The Trainer+ also sees a new ‘Quick Connection System’ for affixing handles and other attachments to the ends of the cables. The first version had simple carabiner type clips and loops. While these were fine, it did take a little bit of fiddling to get them connected, and during training classes you would often need to pause the video to get the next attachment in place. Now, the Trainer+ has custom attachments that are essentially a plug and socket with a retractable release ring. I’ve found it much easier to swap attachments now, and I don’t even need to pause the training classes. 

Vitruvian app enhancements

On the app front, the Vitruvian app has come a long way since the earlier builds that I used with the original Trainer. To start, the old setup disabled the ‘pure’ adaptive mode, limiting access to all weights for safety reasons. Now, it appears that as long as I am strong enough, the machine will keep getting heavier up to its maximum weight limit. 

You can use the app to set up your own customised training plans, where you build your own program depending on the types of exercises, resistance modes, and time intervals in between each set. The interface here has much improved, and it’s much easier to repeat sets, or even import a workout from a training class.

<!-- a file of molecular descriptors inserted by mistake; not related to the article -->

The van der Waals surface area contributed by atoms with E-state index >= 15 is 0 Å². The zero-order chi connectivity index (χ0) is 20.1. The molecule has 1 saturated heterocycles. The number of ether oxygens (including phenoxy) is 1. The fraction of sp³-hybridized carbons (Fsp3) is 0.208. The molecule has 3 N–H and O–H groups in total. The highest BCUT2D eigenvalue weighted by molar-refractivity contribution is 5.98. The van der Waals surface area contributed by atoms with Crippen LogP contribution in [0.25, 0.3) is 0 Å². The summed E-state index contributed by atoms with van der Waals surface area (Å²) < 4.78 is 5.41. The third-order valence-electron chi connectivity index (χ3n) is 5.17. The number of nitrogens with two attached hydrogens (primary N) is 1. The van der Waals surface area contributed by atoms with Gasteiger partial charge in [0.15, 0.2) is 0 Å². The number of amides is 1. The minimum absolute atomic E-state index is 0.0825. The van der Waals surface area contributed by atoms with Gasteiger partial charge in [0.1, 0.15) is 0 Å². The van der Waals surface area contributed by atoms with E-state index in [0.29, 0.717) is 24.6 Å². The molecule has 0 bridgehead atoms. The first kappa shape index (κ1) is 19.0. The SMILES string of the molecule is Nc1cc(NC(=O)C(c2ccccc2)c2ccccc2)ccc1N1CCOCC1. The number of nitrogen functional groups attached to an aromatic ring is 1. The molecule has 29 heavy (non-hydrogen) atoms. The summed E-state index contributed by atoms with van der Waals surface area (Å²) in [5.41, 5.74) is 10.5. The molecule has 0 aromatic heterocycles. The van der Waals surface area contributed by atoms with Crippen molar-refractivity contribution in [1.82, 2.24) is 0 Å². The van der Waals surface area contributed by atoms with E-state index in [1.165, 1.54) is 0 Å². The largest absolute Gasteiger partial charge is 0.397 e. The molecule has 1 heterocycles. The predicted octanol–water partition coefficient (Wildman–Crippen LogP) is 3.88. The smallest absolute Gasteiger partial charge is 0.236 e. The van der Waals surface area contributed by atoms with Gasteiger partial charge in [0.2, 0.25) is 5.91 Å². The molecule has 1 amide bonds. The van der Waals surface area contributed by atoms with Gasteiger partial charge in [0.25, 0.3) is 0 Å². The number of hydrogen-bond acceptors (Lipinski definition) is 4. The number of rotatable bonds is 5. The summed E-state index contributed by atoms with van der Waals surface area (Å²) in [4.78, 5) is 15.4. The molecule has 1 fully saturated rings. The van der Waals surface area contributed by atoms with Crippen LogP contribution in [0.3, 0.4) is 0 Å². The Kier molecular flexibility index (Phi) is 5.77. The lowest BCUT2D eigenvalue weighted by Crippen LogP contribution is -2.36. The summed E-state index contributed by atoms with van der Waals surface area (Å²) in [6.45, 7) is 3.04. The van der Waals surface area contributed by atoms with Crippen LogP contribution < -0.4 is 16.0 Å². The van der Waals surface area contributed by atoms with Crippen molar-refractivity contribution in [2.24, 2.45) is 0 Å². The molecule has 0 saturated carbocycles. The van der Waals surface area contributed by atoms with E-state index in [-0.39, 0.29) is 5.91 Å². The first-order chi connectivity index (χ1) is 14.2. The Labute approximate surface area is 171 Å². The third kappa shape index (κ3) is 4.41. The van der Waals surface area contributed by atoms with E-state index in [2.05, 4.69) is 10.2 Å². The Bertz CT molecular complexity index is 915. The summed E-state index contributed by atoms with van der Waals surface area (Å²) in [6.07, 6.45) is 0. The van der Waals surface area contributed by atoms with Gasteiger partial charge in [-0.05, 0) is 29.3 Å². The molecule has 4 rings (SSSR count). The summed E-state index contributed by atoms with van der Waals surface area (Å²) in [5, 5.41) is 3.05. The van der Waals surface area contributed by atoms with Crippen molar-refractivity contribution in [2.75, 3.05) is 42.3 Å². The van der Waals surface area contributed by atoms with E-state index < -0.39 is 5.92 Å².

Better classes

Personally, the way I like to train is with the pre-recorded training classes rather than building my own workout. This is because I don’t have to think about the type of exercises I need to do with the classes. I just tune in and follow along without having to plan anything beforehand.

In general, the classes are excellent, usually take less than 20 min, and feature knowledgeable trainers, each with their own personality and exercise focus. I’ve noticed that there are much more classes to choose from, and trainers, since I started using the OG V-Form trainer.

When you take a class, your Trainer+ will automatically set the resistance to match each exercise that the trainer is doing, so you can just follow along without having to set up each exercise. I like to choose a push or pull or legs class, and rotate these per week, however you could really boost your performance with the goal-oriented programmes. These can run from 4 to 24 weeks to help keep you motivated and level up your fitness.